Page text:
Hidden Gems for Epic Hammock Camping in the Ozarks

Happy Hammock Day!

Saturday, July 22 is a day dedicated to our all-time favorite way to suspend ourselves in nature. Our friends at Kammok have taken initiative to create the biggest hammock campout in American history on July 21, 2017, the eve of National Hammock Day. Join the initiative here & enter to win 1 of 15 super epic hammock-related prizes (including our Hammock Bear tee)!

Keep reading for secluded Ozark hammock camping spots and info...

Arkansas is not short on beautiful places to hang a hammock, but on trafficked weekends, sometimes the popular destinations can feel anything but a remote retreat into nature. People everywhere, kids crying, dogs barking, music blaring—not the most desirable vibes for those of us seeking to unplug and get away from our noisy lives for a moment.

An overlooked secret for quiet hammock camping lies with the U.S. Forest Service. “Dispersed camping” is allowed everywhere on National Forest lands. This means that the forest is yours for the taking—you can hang your hammock anywhere, for free.

Arkansas’ Ozark National Forest is rich with land for dispersed camping. Here are three hidden gems for a true hammock get-away from the world:

Ozark Highlands Trail - Lake Fort Smith State Park trailhead

 35.695396, -94.1209852

The Ozark Highlands Trail is a 200 mile trail that runs across Arkansas, and is hands down one of the best trails for hammock camping in the state. You can access the OHT from many trailheads, but the closest to NWA is at Lake Fort Smith.

Upper Buffalo Wilderness - Boxley

35.8580794, -93.4594489

If you’ve ever hiked to Hawksbill Crag, you’ve been in the Upper Buffalo Wilderness. Because the trail to Hawksbill is in a National Forest, you can hammock camp on the trail! Hike a little way and camp for the night, then hit the crag first thing in the morning for the famous views of the valley at dawn, with fog in the valley.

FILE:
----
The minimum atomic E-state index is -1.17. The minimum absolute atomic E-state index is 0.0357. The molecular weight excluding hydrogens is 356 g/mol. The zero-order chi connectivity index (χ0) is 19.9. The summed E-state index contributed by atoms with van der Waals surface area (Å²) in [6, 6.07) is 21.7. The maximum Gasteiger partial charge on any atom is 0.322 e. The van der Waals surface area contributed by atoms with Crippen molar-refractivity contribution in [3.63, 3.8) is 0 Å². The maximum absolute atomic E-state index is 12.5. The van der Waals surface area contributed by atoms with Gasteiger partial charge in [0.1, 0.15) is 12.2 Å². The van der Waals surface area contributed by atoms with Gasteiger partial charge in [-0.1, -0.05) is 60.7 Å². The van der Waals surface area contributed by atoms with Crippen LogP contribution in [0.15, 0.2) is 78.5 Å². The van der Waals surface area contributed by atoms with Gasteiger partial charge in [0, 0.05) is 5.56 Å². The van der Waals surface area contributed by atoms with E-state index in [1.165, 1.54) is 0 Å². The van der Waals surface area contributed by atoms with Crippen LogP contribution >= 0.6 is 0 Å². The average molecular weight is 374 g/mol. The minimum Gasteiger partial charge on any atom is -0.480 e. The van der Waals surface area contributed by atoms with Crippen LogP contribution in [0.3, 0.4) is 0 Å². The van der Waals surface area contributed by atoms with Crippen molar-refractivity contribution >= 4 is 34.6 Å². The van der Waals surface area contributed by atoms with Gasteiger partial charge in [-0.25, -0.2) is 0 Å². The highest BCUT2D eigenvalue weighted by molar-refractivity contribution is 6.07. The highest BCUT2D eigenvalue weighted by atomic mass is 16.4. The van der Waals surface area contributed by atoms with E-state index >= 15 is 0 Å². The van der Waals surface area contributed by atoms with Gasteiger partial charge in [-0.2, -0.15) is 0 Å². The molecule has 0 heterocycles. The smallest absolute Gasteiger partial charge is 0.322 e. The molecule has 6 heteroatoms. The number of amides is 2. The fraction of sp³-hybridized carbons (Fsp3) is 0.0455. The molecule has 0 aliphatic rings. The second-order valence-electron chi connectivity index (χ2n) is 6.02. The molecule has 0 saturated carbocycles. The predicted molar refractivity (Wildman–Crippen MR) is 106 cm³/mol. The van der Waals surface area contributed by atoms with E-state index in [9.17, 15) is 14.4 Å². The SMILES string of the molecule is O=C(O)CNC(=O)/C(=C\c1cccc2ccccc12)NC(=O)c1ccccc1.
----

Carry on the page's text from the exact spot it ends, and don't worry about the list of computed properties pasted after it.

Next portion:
Ozone Recreation Area - Clarksville

35.671389, -93.450278

Ozone is an old CCC stomping ground, and thus is one of the most developed areas in the state that allows dispersed camping. They have one water source available in the campground, as well as vault toilets.

Before you throw your hammock in your pack and jump in the car—there are some rules for dispersed camping on Forest Service lands:

  • Dispersed camping usually means no services. You’ll need to pack in water and pack out trash. Practice Leave No Trace, and try to leave the forest looking better than you found it.
  • Camp 200 feet away from water sources. When you camp too near streams, lakes, and other water sources, you disturb the local wildlife, risk pollution from your wastewater, and can cause vegetation loss and soil erosion in riparian areas.
  • Make campfires in established fire rings, when possible. You can make a fire, but try to make it in a spot where someone made a fire before. Only collect wood from the ground to build your fire. Make sure you put the fire out completely before abandoning your site. Don’t cause a forest fire!
  • Bury your ish. Take a shovel. Walk 100-200 feet from any water source. Dig a hole six inches deep. Squat. Fill it in when you’re done.


Words by Emalie Cockrell | Photo by Rush Urschel

Emalie Cockrell is a writer and English Literature graduate student at the University of Arkansas. On an ordinary day, you might find her reading or hitting the trails for a run, ride, or hike. Between mountains and the ocean, she'll pick mountains every time. You can keep up with her escapades on Instagram at @semi.wild.

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